This workshop will consist of 16-hours of face-to-face training and discussions of current best practices. Participants will have the opportunity to bring their own challenges and brainstorm solutions to emerging issues with other highly experienced colleagues and the trainers. There will be one preparation assignment which will require 30 minutes of preparation prior to attending the training. Participants will explore topics unique to disability resources in the community colleges including:
- Open enrollment challenges and underprepared students
- Dual enrollment programs and providing disability services
- High school partnerships
- Establishing campus-wide policies for accessibility
- Changing campus culture to assure compliance and accessibility
- Campus Infrastructure to support accommodations
- Technical Standards for Career and Technical Education Programs
- Data management and reporting
- Program evaluation and strategic planning
- Options for students with intellectual disabilities
- Supporting transition to work and to 4-year institutions
- Conducting faculty training on serving students with disabilities
- Involvement of community partners and parents
- Campus engagement for the commuter student
This training session assumes competence in the basics of the ADA and disability services in a community college. Attendees should have at least three years of experience in disability services in a community college setting.
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MC#5: The ADA Coordinator Role in Higher Education: Planning Seamless Access
L. Scott Lissner, The Ohio State University
Gabriel Merrell, M.S., Oregon State University
This master class is designed for participants who have been serving (formally or informally) as the ADA/Section 504 Coordinator at their institution. The fast-paced training assumes a working knowledge of the ADA and Section 504. Our focus will be on institutional access and unique challenges within higher education, on developing a compliance program and philosophy rather than on providing direct services to students, faculty and staff. You are a good candidate for this class if you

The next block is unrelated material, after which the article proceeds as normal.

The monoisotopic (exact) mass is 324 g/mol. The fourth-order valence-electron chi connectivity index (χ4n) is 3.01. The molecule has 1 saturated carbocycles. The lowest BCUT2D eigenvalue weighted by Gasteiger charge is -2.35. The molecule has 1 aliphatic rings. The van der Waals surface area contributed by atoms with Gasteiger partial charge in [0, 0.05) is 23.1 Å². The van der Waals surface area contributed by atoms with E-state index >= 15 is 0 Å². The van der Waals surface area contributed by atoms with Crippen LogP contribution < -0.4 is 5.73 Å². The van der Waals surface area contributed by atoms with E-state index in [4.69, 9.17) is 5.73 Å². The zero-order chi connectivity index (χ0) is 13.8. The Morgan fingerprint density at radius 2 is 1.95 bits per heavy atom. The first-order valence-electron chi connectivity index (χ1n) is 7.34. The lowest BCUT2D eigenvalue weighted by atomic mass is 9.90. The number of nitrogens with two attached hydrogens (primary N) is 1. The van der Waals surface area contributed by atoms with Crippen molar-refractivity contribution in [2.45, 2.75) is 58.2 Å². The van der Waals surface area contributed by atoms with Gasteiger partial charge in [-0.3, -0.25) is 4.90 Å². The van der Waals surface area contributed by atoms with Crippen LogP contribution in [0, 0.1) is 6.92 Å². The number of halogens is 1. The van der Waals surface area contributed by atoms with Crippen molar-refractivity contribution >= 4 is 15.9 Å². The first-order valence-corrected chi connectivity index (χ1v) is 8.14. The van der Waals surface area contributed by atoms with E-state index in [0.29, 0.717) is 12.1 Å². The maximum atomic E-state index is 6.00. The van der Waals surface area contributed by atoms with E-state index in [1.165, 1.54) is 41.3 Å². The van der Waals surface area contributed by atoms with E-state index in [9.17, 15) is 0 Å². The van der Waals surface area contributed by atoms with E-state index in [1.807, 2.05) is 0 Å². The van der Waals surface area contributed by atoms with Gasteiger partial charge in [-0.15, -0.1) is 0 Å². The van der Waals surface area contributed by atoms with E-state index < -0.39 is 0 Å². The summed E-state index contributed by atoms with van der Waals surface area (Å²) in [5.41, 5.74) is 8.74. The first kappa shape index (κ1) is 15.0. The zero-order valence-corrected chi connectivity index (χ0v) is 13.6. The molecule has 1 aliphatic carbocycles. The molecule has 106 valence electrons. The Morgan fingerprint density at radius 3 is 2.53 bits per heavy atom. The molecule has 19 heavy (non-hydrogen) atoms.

- are your institution’s ADA Coordinator and/or 504 Compliance Officer, or
- frequently participate in institution-wide policy development, construction & renovation projects, employee accommodations, dispute resolution, and public access needs, as well as academic accommodations.
Using a review of the administrative requirements of Section 504 of the Rehabilitation Act and the Americans with Disabilities Act as Amended, the facilitators will draw on their and participants’ experiences to explore the role of ADA Coordinators within higher education and to highlight best practices. We will discuss models for implementing a coordinated program that moves your institution towards seamless access and enhances the full participation of disabled individuals in all aspects of the academic enterprise.
Across a range of practice areas that reflect the diversity and scope of higher education, participatory case studies will model a flexible approach and identify practical solutions anchored to relevant statutes, regulations, and case law. Within and across topics, concrete examples will highlight core principles and process that can be adapted to a range of educational institutions.
Discussion and case studies will cover:
- The role of ADA Coordinator: Connecting Personnel Philosophy and Institutional Mission
- Minimum compliance to social justice or risk avoidance to change agent
- The organizational chart: institutional placement and relationships
- Dispute resolution and complaint management
- Facilitating a Sustainable Infrastructure Supporting Seamless Access
- Policy as a foundation
- Building standards and universal design
- Information and communications technology access
- Budgeting (administrative and financial resources)
- Adapting Process for Different Constituencies
- Faculty and staff
- The wider community
- Access and accommodation in unique programs
- Hospitals, hotels, athletic venues
- Research labs
- Multiple campuses
- International travel and work
- Dual enrollment, camps, etc.
- Developing Trends
- Demographics of disability
- Developing law
- Emerging technology
Interactive scenarios will highlight principles in action and illustrate best practices, allowing participants to workshop policy and process elements to bring back to their campuses. The overall experience will balance information sharing, small group discussion, and hands-on policy and process development.